- The Washington Times - Friday, October 24, 2003

BEIJING — This is the image countries want to convey: dramatic landscapes, vivid sunsets and friendly locals. But since the September 11 attacks, terrorism, war and SARS have conspired to send a loud-and-clear message to the world’s tourists — stay home.

At the largest international meeting of tourism officials, convened in the recently severe acute respiratory syndrome-stricken Chinese capital this week, damage control, economic recovery and a whiff of desperation dominated the agenda.

“People say crisis breeds innovation and opportunity. If that’s the case, the tourism industry is brimming with opportunities,” said Deborah Luhrman, the consultant who drafted the organization’s new crisis-management guidelines. No one in the audience laughed.

The meeting of 800 delegates from 141 member nations and more than 350 other groups concluded yesterday. It was the organization’s first general assembly since just weeks after the September 11 attacks.

Since then, a shopping list of disasters has kept spooking leisure travelers: War in Afghanistan and Iraq. More terrorism in Bali and Casablanca. And — just when optimism was beginning to surface — the outbreak of SARS.

Though recent numbers give the industry cause for optimism, it’s understandably tentative. Visiting other cultures has become a linchpin of the global economy, a $473 billion-a-year industry. No longer is it simply important; tourism has become a worldwide economic imperative.

In two weeks, the World Tourism Organization officially will become the first new United Nations specialized agency since 1985. Mexico is talking about recognizing tourism in its constitution.

“There’s a new awareness now of the importance of tourism on national economies and trade,” said Francesco Frangialli, the organization’s secretary-general. “People think tourism is the normal state of affairs. But when jobs disappear, they start paying attention.”

The Indonesian island of Bali, one of the world’s best-known tourist resorts, offers a particularly stark case study. In September 2002, 156,923 visitors arrived in Bali. The fatal bombing there, linked to al Qaeda, happened Oct. 12, and the tally of arrivals for that month was 86,901 — a decrease of nearly half.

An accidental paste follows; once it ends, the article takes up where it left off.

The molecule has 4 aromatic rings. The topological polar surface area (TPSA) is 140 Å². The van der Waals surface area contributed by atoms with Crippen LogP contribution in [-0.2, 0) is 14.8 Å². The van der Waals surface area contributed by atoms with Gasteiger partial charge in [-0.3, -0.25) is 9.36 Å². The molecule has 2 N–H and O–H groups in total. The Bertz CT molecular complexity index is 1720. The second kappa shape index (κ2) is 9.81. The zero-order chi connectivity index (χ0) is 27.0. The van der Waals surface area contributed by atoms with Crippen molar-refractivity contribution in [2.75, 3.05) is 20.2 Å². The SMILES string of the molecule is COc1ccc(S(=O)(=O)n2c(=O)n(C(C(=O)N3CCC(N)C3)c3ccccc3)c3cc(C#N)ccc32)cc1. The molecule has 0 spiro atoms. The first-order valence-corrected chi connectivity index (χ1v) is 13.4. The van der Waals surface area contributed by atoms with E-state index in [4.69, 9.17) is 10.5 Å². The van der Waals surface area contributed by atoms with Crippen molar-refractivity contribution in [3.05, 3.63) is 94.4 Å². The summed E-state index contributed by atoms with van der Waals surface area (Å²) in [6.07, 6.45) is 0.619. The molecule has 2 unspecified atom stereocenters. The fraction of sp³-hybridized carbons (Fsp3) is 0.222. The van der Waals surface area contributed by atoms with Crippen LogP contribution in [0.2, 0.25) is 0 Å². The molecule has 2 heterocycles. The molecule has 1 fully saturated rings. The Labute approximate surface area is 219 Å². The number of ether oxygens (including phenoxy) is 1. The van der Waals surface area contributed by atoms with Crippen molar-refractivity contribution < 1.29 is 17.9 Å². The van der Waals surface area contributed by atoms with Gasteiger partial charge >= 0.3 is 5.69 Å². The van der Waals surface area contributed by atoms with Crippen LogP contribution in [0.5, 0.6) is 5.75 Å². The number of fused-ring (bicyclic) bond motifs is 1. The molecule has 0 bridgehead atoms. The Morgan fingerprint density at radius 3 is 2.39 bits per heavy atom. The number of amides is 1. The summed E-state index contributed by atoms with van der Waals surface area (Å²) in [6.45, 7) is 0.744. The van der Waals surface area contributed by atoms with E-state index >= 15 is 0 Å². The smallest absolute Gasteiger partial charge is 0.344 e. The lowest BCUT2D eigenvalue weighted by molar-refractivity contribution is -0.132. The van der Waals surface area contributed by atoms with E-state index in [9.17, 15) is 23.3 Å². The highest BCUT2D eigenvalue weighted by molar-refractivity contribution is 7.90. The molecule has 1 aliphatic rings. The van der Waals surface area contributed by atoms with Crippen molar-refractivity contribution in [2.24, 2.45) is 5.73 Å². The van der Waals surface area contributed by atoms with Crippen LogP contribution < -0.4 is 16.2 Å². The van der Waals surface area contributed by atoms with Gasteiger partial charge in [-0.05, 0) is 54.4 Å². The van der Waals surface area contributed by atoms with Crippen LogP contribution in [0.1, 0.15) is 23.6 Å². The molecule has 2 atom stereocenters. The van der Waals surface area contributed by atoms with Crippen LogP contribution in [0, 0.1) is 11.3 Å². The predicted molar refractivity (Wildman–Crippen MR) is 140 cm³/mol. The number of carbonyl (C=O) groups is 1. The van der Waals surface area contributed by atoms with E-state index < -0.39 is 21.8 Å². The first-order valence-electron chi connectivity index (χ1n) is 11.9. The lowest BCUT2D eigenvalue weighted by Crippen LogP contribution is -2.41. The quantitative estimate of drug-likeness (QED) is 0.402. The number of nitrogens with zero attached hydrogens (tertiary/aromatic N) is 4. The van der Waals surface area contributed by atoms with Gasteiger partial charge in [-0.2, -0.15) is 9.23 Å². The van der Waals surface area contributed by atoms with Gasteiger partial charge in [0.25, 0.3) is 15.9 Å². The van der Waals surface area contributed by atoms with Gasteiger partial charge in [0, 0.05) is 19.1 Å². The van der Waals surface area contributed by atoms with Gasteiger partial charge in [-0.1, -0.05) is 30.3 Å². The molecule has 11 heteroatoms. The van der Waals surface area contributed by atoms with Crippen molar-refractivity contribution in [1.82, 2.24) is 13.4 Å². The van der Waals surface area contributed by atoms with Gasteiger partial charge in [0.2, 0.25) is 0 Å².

Eighty percent of Bali’s population depends on the tourist economy for its livelihood, and Indonesian officials are struggling to entice visitors and ensure them that a Bali vacation — not to mention visits to other parts of the country — isn’t perilous.

“Bali is the icon of tourism in Indonesia. … If we want to recover in Indonesia, we have to recover in Bali first,” said Uddin Saifuddin, deputy of marketing for his country’s tourism and culture ministry.

Some countries have produced innovative solutions to the post-September 11 challenge.

Mexico and Canada, whose flow of tourists slowed when the United States tightened its borders security, have been promoting domestic tourism. In Nepal, wracked by a Maoist rebellion, a 50th-anniversary celebration of the conquering of Mount Everest produced good economic results.

Morocco, site of a deadly bombing in Casablanca May 16, has been encouraging tourism in its rural areas, bringing revenue to poorer regions while spreading out visitors from terrorism-prone larger cities.

At a roundtable called “Overcoming External Shocks,” participants took aim at what they called overzealousness by some nations in issuing travel advisories for citizens, saying the warnings were often alarmist and insufficiently researched.

“The poor are going to be marginalized by constant travel advisories that not only kill tourism, they kill livelihoods,” said Richard Gordon, the Philippines’ minister of tourism.

Participants said crises — be they terrorism, pestilence or natural disaster — can be offset by communication and savvy promotion. Still, few expect the global unrest that causes their problems to ebb any time soon.

“Maybe we will never go back to normal. Maybe this is the new normal,” said Francesco Madrid, Mexico’s undersecretary of tourism planning.

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